Take the 2-minute tour ×
Stack Overflow is a question and answer site for professional and enthusiast programmers. It's 100% free, no registration required.

Is it possible in Delphi to determine the size of a file as it is being copied? I get a notification when a file is first copied to a folder, but need to wait until the copy is complete before I can process the file.

I've used JclFileUtils.GetSizeOfFile(Filename) but that gives me the 'expected' file size, not the current filesize.

Regards, Pieter

share|improve this question
    
Why not ask for the file size of the source file? –  Andreas Rejbrand Jul 1 '11 at 13:23
    
That does not tell me if the new file is complete. I want to wait while the new file size is smaller that the source file size. –  Pieter van Wyk Jul 1 '11 at 13:33
    
Are you actually trying to ask about progress? (100 kbytes copied of a 300 megabyte file?). If so why not write the file-copy code yourself, and you can implement notifications every 100 kb or whatever you decide.) –  Warren P Jul 1 '11 at 19:54

3 Answers 3

up vote 1 down vote accepted

Prompted by the first answer I decided to give up on trying to determine when a file copy has completed. Instead I found that using TFileStream gave me a reliable indication whether a file is in use or not.

function IsFileInUse(Filename: string; var ResultMessage: string): boolean;
var
  Stream: TFileStream;
begin
  Result := True;
  ResultMessage := '';
  try
    Stream := TFileStream.Create(Filename, fmOpenRead or fmShareDenyWrite);
    try
      Result := False;
    finally
      FreeAndNil(Stream);
    end;

  Except on E: Exception do
    ResultMessage := 'IsFileInUse: ' + E.Message
  end;
end;

In this way I can keep on checking until the file is not in use anymore before attempting to process it.

share|improve this answer

It depends on the technique that is used by the copying function. Most copy-methods will allocate the disk space first before they start to copy a file. Thus, if you want to copy a file of 4 GB, the system starts by creating a file with random data for 4 GB in total. (Which is done lightning-fast, btw.) It then copies the data itself, but the file size is already what you expect. This has as advantage that the sysmen can check if there's enough disk space available to actually copy the data.

If you write your own file copy function then you can have total control over how it does this. Else, you're limited to whatever the chosen copy-method offers you. So, how do you copy a file?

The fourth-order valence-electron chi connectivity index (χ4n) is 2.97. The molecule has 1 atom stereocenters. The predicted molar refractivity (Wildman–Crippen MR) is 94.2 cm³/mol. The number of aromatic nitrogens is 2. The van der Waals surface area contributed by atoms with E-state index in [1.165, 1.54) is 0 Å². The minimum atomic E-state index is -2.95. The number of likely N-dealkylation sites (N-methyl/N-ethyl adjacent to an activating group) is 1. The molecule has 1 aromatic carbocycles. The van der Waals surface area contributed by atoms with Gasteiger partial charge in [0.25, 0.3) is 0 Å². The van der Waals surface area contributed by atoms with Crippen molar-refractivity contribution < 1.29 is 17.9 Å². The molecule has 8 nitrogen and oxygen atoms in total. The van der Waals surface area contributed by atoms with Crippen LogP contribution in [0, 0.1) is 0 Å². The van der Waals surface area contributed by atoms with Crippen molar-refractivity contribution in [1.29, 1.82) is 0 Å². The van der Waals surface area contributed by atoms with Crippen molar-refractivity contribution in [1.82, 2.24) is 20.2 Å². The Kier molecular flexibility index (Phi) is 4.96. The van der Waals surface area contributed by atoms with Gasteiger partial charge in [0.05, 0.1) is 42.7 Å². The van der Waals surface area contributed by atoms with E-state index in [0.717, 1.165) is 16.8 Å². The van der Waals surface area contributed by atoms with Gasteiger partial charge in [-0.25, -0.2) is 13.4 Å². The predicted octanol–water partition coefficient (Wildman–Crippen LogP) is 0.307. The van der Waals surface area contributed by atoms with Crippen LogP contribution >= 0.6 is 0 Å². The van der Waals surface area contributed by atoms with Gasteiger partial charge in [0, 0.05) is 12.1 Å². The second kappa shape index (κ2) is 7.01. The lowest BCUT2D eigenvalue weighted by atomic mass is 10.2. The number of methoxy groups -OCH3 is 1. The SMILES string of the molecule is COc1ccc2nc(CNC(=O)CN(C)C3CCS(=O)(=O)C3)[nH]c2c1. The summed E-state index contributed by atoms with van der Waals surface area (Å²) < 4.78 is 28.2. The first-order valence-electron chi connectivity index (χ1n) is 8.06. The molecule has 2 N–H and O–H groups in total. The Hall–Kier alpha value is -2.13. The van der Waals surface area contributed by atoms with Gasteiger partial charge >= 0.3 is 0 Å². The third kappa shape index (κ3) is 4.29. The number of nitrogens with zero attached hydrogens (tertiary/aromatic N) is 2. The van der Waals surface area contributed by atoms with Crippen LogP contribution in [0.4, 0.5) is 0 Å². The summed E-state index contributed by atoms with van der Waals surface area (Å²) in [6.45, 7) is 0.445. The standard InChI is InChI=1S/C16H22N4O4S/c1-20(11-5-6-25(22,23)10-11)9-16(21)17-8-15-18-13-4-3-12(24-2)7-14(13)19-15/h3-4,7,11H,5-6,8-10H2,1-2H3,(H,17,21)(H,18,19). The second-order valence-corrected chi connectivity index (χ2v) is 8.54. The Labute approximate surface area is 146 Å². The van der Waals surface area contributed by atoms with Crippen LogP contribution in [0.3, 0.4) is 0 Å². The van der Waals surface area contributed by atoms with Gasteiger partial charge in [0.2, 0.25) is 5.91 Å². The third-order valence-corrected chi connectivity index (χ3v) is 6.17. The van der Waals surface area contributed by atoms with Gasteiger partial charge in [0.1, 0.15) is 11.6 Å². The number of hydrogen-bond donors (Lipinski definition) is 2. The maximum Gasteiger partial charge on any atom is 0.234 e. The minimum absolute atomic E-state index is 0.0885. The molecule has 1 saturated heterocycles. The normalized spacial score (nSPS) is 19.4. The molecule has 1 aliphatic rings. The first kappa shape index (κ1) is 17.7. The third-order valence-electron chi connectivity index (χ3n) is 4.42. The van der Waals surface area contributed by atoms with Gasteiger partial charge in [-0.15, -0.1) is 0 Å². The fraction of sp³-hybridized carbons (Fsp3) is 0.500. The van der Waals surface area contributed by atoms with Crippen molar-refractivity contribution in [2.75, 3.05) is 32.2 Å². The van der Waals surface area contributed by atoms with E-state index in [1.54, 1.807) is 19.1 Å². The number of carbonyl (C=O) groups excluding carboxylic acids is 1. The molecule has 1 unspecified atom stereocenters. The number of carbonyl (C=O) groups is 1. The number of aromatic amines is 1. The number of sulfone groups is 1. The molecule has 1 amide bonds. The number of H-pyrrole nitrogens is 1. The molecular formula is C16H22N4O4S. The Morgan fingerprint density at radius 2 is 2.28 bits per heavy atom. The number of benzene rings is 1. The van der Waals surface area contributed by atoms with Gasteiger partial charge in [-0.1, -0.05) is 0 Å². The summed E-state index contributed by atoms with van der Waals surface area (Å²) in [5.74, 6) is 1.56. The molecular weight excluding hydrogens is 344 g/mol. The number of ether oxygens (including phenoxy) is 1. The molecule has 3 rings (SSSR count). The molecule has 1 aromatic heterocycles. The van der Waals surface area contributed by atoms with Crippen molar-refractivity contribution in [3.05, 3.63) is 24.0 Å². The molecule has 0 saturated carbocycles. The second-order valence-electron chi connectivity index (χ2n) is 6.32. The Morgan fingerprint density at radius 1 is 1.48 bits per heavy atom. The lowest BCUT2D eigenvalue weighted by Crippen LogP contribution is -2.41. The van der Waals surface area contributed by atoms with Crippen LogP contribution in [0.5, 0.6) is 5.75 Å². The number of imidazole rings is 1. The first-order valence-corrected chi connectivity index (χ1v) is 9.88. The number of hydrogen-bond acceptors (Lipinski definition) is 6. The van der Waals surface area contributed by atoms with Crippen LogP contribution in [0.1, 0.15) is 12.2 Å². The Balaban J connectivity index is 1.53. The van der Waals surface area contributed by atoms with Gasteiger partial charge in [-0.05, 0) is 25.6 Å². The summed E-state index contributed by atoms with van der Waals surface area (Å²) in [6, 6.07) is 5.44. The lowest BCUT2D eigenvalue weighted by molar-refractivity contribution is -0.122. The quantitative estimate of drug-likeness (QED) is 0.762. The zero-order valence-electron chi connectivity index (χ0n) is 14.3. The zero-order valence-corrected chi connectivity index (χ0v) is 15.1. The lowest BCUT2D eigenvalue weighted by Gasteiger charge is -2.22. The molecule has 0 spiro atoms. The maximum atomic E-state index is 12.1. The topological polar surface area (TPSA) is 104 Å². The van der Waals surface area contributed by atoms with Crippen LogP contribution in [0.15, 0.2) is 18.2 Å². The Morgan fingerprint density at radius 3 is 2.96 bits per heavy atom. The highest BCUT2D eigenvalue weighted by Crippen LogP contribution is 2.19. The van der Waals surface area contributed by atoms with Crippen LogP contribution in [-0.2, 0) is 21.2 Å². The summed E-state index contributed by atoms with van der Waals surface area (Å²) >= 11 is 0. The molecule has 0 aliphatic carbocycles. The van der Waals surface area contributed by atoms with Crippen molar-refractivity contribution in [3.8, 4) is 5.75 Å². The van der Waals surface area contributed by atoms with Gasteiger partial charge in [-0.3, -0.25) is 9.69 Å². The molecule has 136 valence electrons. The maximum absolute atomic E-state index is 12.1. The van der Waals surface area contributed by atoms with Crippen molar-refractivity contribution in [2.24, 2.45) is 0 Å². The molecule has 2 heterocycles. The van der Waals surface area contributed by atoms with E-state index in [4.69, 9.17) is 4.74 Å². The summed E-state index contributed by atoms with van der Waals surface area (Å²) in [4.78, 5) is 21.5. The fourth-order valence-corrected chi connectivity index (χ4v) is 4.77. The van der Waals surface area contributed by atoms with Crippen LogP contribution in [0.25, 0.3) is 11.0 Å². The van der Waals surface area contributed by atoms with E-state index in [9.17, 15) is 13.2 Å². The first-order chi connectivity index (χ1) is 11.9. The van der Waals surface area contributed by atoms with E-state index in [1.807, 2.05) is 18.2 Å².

share|improve this answer
    
The files are copied by remote users so it's most likely windows copy/paste. I use a foldermonitor (ReadDirectoryChangesW) to notify me of a change in a folder. –  Pieter van Wyk Jul 1 '11 at 13:50
2  
The Windows Copy/Paste will allocate diskspace before copying to guarantee there's enough space, so it won't offer you any method to see it's progress/growth... –  Wim ten Brink Jul 1 '11 at 14:02

If you have control over the file copy process, it is easiest to have the copy routine create the file using a temporary filename, and when done, rename it to correct filename. That way, you can use Windows folder monitoring to watch for the renaming (JCL contains a component to help with this, not sure about the name from here). When your code gets triggered you are sure the other side has finished writing the file. A simple trick I used was to have the copying process create new files with a '$$$' extension. My code still got triggered for those but I ignored them until they were renamed to their proper filename.

Hope this helps.

share|improve this answer
    
Ah. Didn't see your reply to Wim...so my solution is a no-go. –  Arjan de Haan Jul 1 '11 at 13:57
1  
Another option might be to occasionally (timer-based) try to get an exclusive lock on the file. While the copy process is writing this is not possible. Once you can lock the file, you know the copying is finished (or aborted). –  Arjan de Haan Jul 1 '11 at 14:00
    
That would seem to be the most promising way to ensure that the file is complete. Thank you. –  Pieter van Wyk Jul 1 '11 at 14:11

Your Answer

 
discard

By posting your answer, you agree to the privacy policy and terms of service.

Not the answer you're looking for? Browse other questions tagged or ask your own question.